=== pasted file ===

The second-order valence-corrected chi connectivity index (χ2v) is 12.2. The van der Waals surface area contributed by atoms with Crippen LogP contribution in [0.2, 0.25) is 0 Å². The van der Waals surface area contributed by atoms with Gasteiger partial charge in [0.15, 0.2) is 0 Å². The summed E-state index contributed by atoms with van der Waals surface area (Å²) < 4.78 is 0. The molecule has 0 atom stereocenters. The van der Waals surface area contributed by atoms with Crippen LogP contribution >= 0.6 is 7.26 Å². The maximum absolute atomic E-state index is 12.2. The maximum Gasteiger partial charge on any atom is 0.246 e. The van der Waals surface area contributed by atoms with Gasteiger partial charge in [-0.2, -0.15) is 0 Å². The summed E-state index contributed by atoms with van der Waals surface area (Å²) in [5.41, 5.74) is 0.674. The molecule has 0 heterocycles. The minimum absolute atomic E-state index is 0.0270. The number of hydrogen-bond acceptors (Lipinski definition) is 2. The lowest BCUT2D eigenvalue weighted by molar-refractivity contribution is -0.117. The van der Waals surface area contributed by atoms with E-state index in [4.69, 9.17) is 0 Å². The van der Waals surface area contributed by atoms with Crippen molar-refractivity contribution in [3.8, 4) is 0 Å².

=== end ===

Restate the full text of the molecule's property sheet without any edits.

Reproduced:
The second-order valence-corrected chi connectivity index (χ2v) is 12.2. The van der Waals surface area contributed by atoms with Crippen LogP contribution in [0.2, 0.25) is 0 Å². The van der Waals surface area contributed by atoms with Gasteiger partial charge in [0.15, 0.2) is 0 Å². The summed E-state index contributed by atoms with van der Waals surface area (Å²) < 4.78 is 0. The molecule has 0 atom stereocenters. The van der Waals surface area contributed by atoms with Crippen LogP contribution >= 0.6 is 7.26 Å². The maximum absolute atomic E-state index is 12.2. The maximum Gasteiger partial charge on any atom is 0.246 e. The van der Waals surface area contributed by atoms with Gasteiger partial charge in [-0.2, -0.15) is 0 Å². The summed E-state index contributed by atoms with van der Waals surface area (Å²) in [5.41, 5.74) is 0.674. The molecule has 0 heterocycles. The minimum absolute atomic E-state index is 0.0270. The number of hydrogen-bond acceptors (Lipinski definition) is 2. The lowest BCUT2D eigenvalue weighted by molar-refractivity contribution is -0.117. The van der Waals surface area contributed by atoms with E-state index in [4.69, 9.17) is 0 Å². The van der Waals surface area contributed by atoms with Crippen molar-refractivity contribution in [3.8, 4) is 0 Å².